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Re: Texas winters and MGA's - no fun - reply (long)

Subject: Re: Texas winters and MGA's - no fun - reply (long)
From: Mark Moburg <>
Date: Thu, 19 Dec 1996 00:33:05 GMT
At 02:40 PM 12/18/96 -0600, you wrote:
>This is a "love-hate" story, and I usually tend to get a bit windy,
>so...continue reading at your very own risk!

<<big cut>>

>Why on earth was that engine so hard to turn over? It's got Castrol 20-50 in
>the crankcase. I used 10-40 in my Firebird and it would start in 5-degree
>weather in Colorado. Maybe the "50" is too think for the MGA in the winter??
>Any suggestions??
>That episode was sufficient to warrant my reconsideration of a purchase of
>another MGA. If I never have an experience like that again, it'll be too soon! 
>And why all the smoke from the exhaust? The engine just purrs. Sounds great.
>Will we be looking at a carb rebuild, or just a carb tune-up?
>Thanks for sharing in Carol's Perils!!

Hi Carol!  Fairly new to the list & enjoying yr postings.  I'm jealous.  Why?  
Because you're having all those wonderful MGA tribulations, whereas I'm
sitting here in New York City & Morris (my '58) is all lonesome in a 
garage in Seattle.  Work transfer (temporary . . . like going on 3 years

Anyhow, as I know 50,000 others will be telling you, change to 10W-30 or
10W-40 for the winters.  Lord knows the 20-weight is way too thick, 
when it gets cold out.  Plus, cold weather does the double-whammy to cars:  
First:  the oil gets thicker, thus harder to turn the internal parts until 
        it warms up (thus the lighter weight oil in winter);
Second: batteries have less cranking power at low temperatures (if I
        remember correctly, at 32 deg. F, 1/2 the power as at 72 deg. F, 
        and at zero deg. F., one-quarter as at 72 deg. F.) (SWAG).

A couple of solutions for the second problem; I'd consider 
replacing the battery-to-starter-switch, switch-to-starter and battery-to
ground cables with the heaviest gauge wiring you can get (like double-zero 
("00" or "double-aught)).  If you do this, you will have to have the cable
ends replaced with suitable types.  The longer a wire, the higher the
and you've got a long way for a diligent electron to go from those batteries 
in back to the starter in front.  Heavier wiring carries more current, so that 
will make up for the trip.  

Second, if you're not concerned about concours originality, replace
those rotten 6-volt batteries with a single 12-volt.  This gets a little 
difficult because the battery boxes are about this much (I'm holding my thumb
and forefinger a teeeeny ways apart) too small.  I've found that a Sears 
DieHard (I think group 70) side-terminal (standard replacement for early-80's 
Chevettes) makes a dandy replacement, you kind of have to wedge it in, 
but it fits.  Besides, you don't have to fiddle with all the cabling that
those crummy 6-volts require.  You do have to replace the ground cable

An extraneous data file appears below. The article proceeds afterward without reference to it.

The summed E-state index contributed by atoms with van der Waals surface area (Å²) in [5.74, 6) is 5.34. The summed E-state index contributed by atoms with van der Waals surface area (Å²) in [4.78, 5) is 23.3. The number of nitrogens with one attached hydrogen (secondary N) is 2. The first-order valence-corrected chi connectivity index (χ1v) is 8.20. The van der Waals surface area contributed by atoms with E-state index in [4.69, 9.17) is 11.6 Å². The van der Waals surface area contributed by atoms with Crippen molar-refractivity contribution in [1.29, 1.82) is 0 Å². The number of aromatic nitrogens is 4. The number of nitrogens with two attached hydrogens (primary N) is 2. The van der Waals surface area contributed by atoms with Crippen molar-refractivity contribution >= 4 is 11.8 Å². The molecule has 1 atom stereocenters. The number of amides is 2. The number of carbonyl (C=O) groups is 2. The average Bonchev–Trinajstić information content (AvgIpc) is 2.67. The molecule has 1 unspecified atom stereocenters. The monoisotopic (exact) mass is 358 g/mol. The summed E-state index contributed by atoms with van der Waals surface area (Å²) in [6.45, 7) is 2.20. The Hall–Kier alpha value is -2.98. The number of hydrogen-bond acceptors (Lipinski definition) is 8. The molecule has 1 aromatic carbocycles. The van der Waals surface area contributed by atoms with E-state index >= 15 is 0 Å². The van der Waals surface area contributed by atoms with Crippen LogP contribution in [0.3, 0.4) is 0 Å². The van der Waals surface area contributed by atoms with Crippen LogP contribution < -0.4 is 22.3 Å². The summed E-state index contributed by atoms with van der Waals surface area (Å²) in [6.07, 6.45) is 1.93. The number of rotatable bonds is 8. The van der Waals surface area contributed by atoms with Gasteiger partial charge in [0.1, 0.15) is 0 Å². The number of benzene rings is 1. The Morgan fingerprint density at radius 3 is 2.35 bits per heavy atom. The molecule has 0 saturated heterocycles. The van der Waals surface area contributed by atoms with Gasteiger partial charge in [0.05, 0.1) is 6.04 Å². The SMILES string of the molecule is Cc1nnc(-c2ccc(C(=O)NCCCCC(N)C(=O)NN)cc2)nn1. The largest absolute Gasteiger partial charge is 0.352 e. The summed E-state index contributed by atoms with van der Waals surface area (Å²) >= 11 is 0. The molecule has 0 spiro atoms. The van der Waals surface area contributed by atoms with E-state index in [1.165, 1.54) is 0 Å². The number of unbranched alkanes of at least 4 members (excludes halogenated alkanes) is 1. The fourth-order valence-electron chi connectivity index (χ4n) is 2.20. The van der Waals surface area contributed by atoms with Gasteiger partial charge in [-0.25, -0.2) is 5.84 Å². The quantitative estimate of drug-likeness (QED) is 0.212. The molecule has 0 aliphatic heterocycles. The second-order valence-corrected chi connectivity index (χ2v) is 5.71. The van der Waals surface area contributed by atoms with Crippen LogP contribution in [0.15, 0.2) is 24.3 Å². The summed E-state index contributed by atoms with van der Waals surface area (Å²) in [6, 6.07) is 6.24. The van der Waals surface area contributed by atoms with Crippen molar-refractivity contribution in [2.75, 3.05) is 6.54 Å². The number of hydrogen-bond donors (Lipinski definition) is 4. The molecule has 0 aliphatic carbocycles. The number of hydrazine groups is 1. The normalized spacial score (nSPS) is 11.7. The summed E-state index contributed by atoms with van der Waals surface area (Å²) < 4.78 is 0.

(if you put the new battery on the RH side) or the battery-to-starter 
cable (if you put it on the LH side) but see above re:  good time to
replace with heavier cable anyway.  Problem is the dreadful 6-volt cables
won't reach a single battery.

If you go that route, you can either replace the standard cable ends with 
side-terminal ends, which I hate because they're a pain to jump, and always
seem to corrode into place; or buy some side terminal adaptors, which are just
posts that screw in to the side terminals that give you posts that your 
ordinary cables from those awful 6-volts can attach to.  If you do this, 
don't screw the posts in to the battery until you get the battery into the 
tray, otherwise you risk a big fat short as you're maneuvering the battery 
past the (metal) shelf behind the seat.  

I've done this for the 12 years or so that I've had Morris, and have been
very happy.  For the price of one of those nasty 6-volts, you can get a 
great battery (made with technology more recent than the '20s that the 
stinking 6-volts are made with) with about twice the cold-cranking amps, 
and a five-year warranty to boot, which is about five times longer than 
I've seen anybody warrant those cheesey 6-volts.  Just one thing:  
take very careful measurements of your battery tray, and of the potential 
replacement battery.

Also, watch out when putting the battery retaining bracket back on, so you 
don't short the terminals.

Sorry about the length.  

PS:  Standard disclaimer about Sears.  I've measured other batteries, and 
even though they were the same group size, they all were fractionally 
larger or had a lip on the bottom.

PPS:  Did I mention that I really hate the 6-volt battery setup? :-)

Mark Moburg

'57 Jaguar MK VIII
'58 MGA
'70 M*rc*d*s-B*nz 300 SEL 6.3 ($350 for a replacement battery???!)
'85 XJ6 VDP

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